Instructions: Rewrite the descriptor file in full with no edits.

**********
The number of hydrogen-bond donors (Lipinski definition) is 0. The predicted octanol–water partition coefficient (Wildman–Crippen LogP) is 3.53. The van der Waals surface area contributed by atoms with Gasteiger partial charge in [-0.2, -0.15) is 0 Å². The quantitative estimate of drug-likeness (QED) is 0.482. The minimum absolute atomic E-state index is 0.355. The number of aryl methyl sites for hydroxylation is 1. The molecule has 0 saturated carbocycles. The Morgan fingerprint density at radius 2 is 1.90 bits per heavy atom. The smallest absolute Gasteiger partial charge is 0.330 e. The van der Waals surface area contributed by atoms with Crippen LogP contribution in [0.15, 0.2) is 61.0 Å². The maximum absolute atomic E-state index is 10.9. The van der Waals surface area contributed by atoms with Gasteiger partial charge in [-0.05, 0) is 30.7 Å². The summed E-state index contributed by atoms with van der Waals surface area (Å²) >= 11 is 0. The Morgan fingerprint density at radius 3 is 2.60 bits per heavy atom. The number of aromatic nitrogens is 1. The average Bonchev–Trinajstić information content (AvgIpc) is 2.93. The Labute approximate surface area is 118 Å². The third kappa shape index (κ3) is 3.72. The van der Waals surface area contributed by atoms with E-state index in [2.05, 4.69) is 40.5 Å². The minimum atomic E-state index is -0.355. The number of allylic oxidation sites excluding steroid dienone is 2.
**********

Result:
The number of hydrogen-bond donors (Lipinski definition) is 0. The predicted octanol–water partition coefficient (Wildman–Crippen LogP) is 3.53. The van der Waals surface area contributed by atoms with Gasteiger partial charge in [-0.2, -0.15) is 0 Å². The quantitative estimate of drug-likeness (QED) is 0.482. The minimum absolute atomic E-state index is 0.355. The number of aryl methyl sites for hydroxylation is 1. The molecule has 0 saturated carbocycles. The Morgan fingerprint density at radius 2 is 1.90 bits per heavy atom. The smallest absolute Gasteiger partial charge is 0.330 e. The van der Waals surface area contributed by atoms with Crippen LogP contribution in [0.15, 0.2) is 61.0 Å². The maximum absolute atomic E-state index is 10.9. The van der Waals surface area contributed by atoms with Gasteiger partial charge in [-0.05, 0) is 30.7 Å². The summed E-state index contributed by atoms with van der Waals surface area (Å²) >= 11 is 0. The Morgan fingerprint density at radius 3 is 2.60 bits per heavy atom. The number of aromatic nitrogens is 1. The average Bonchev–Trinajstić information content (AvgIpc) is 2.93. The Labute approximate surface area is 118 Å². The third kappa shape index (κ3) is 3.72. The van der Waals surface area contributed by atoms with E-state index in [2.05, 4.69) is 40.5 Å². The minimum atomic E-state index is -0.355. The number of allylic oxidation sites excluding steroid dienone is 2.